After a great week in New York, it was time to come home. The owner of the apartment gave us the phone number of a taxi firm, so we booked a taxi for the following morning at 5am, in time for our flight at 8.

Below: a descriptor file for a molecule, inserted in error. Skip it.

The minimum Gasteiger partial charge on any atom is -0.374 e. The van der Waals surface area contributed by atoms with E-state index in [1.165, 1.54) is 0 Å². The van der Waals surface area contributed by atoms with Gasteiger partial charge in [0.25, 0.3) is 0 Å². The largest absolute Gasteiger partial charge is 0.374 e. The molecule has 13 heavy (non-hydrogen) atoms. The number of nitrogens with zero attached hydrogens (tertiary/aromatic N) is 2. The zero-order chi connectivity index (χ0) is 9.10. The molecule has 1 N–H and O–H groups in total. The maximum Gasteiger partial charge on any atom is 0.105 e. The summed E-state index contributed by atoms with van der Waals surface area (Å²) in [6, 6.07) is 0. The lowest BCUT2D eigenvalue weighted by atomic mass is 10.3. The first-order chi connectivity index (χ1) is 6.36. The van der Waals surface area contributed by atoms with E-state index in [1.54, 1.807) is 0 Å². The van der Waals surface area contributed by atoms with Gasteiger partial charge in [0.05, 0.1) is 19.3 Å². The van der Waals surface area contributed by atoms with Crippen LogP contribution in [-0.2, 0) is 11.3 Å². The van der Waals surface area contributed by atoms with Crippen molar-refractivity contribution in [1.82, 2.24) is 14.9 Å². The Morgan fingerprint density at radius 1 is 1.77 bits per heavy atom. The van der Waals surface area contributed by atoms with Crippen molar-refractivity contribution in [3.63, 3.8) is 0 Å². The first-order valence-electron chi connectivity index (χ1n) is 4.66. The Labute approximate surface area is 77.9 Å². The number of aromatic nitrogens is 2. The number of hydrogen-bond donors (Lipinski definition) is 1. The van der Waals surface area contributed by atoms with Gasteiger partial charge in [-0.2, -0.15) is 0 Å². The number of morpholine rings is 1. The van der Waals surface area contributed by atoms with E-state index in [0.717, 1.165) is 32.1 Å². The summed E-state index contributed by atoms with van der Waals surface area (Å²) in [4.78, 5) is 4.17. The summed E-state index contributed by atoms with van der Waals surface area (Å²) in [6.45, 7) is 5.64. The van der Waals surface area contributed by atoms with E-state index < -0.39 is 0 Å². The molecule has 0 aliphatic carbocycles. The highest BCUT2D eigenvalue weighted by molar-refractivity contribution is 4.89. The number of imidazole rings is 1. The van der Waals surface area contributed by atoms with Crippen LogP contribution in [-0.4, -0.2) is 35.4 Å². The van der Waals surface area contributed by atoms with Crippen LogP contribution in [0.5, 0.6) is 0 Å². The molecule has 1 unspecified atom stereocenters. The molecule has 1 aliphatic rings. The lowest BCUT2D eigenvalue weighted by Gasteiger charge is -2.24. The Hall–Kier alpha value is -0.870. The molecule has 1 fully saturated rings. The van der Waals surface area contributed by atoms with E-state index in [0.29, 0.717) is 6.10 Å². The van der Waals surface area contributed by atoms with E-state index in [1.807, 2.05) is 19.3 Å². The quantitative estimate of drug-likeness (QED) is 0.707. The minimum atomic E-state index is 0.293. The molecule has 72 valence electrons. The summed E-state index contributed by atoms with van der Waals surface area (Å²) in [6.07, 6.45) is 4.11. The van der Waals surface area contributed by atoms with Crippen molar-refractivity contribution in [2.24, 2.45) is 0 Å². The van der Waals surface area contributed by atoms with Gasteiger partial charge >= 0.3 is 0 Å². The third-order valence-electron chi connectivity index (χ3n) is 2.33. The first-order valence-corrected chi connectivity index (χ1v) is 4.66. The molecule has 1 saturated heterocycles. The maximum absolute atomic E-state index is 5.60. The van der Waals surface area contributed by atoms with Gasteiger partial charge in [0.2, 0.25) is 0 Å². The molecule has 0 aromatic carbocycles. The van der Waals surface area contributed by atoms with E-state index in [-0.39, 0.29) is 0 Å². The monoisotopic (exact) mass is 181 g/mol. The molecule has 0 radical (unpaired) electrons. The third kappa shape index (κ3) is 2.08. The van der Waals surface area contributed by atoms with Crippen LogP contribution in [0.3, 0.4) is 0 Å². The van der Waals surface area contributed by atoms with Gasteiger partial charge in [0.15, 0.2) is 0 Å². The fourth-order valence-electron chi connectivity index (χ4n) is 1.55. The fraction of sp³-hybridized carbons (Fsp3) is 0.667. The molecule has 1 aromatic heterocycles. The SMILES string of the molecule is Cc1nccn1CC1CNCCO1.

We checked in at a kisok, no problem this time! Again we didn't spend $5 on a luggage trolley to move our bags less than 50m from the kerbside, to checkin kiosk, to luggage drop. Matthew was very tired, and starting to get antsy, so when we went through the security checkpoint (my first and so far only experience of the infamous "TSA"), he started moaning. We passed through ok, but my wife had to explain the baby foods and bottles, and despite carrying a crying baby we were not allowed to give him his milk until the agent had checked all the bottles (annoying as he had already checked the milk!) Anyway, once they were all checked and cleared, we gave Matthew the milk and he was happy. It was only 6am by this time, 2h to departure, so we went to find some breakfast. Not many of the open cafes had anything gluten free (for my wife), not least Starbucks, as their UK operation has at least 2 GF cakes, and some other snacks, whereas here nothing, and nothing on the labels saying their allergens (but they did say the exact number of calories per cake!) So, McDonalds got our business, for my wife a bacon and egg sandwich minus the bread, the same for me with. Their hash browns are ok. We fed Matthew with some cereal with made up formula milk.